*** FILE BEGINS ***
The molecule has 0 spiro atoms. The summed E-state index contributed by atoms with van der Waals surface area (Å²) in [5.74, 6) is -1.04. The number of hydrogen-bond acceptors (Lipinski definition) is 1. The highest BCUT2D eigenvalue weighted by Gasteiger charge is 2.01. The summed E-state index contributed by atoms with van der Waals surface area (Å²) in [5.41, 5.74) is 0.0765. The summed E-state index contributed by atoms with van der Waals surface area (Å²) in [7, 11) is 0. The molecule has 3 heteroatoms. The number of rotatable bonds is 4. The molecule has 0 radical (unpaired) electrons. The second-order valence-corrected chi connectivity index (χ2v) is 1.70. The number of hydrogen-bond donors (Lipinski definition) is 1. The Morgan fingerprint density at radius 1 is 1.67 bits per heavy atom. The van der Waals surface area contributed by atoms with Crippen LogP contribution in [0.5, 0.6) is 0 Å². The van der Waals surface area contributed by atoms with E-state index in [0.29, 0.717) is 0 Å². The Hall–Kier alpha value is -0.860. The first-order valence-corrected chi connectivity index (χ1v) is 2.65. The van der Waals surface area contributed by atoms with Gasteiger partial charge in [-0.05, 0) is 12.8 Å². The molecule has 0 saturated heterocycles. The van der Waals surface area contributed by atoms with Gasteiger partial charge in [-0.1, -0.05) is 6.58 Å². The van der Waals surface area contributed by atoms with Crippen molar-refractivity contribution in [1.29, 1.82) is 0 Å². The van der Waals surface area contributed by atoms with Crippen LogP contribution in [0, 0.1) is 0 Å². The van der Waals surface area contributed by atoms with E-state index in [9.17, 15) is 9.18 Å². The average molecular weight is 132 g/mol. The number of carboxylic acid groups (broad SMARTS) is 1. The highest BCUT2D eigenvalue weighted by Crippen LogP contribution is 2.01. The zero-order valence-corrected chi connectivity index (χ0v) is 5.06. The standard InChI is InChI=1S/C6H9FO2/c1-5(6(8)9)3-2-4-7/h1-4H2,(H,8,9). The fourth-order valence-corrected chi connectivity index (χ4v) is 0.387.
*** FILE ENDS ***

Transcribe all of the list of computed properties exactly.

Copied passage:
The molecule has 0 spiro atoms. The summed E-state index contributed by atoms with van der Waals surface area (Å²) in [5.74, 6) is -1.04. The number of hydrogen-bond acceptors (Lipinski definition) is 1. The highest BCUT2D eigenvalue weighted by Gasteiger charge is 2.01. The summed E-state index contributed by atoms with van der Waals surface area (Å²) in [5.41, 5.74) is 0.0765. The summed E-state index contributed by atoms with van der Waals surface area (Å²) in [7, 11) is 0. The molecule has 3 heteroatoms. The number of rotatable bonds is 4. The molecule has 0 radical (unpaired) electrons. The second-order valence-corrected chi connectivity index (χ2v) is 1.70. The number of hydrogen-bond donors (Lipinski definition) is 1. The Morgan fingerprint density at radius 1 is 1.67 bits per heavy atom. The van der Waals surface area contributed by atoms with Crippen LogP contribution in [0.5, 0.6) is 0 Å². The van der Waals surface area contributed by atoms with E-state index in [0.29, 0.717) is 0 Å². The Hall–Kier alpha value is -0.860. The first-order valence-corrected chi connectivity index (χ1v) is 2.65. The van der Waals surface area contributed by atoms with Gasteiger partial charge in [-0.05, 0) is 12.8 Å². The molecule has 0 saturated heterocycles. The van der Waals surface area contributed by atoms with Gasteiger partial charge in [-0.1, -0.05) is 6.58 Å². The van der Waals surface area contributed by atoms with Crippen molar-refractivity contribution in [1.29, 1.82) is 0 Å². The van der Waals surface area contributed by atoms with Crippen LogP contribution in [0, 0.1) is 0 Å². The van der Waals surface area contributed by atoms with E-state index in [9.17, 15) is 9.18 Å². The average molecular weight is 132 g/mol. The number of carboxylic acid groups (broad SMARTS) is 1. The highest BCUT2D eigenvalue weighted by Crippen LogP contribution is 2.01. The zero-order valence-corrected chi connectivity index (χ0v) is 5.06. The standard InChI is InChI=1S/C6H9FO2/c1-5(6(8)9)3-2-4-7/h1-4H2,(H,8,9). The fourth-order valence-corrected chi connectivity index (χ4v) is 0.387.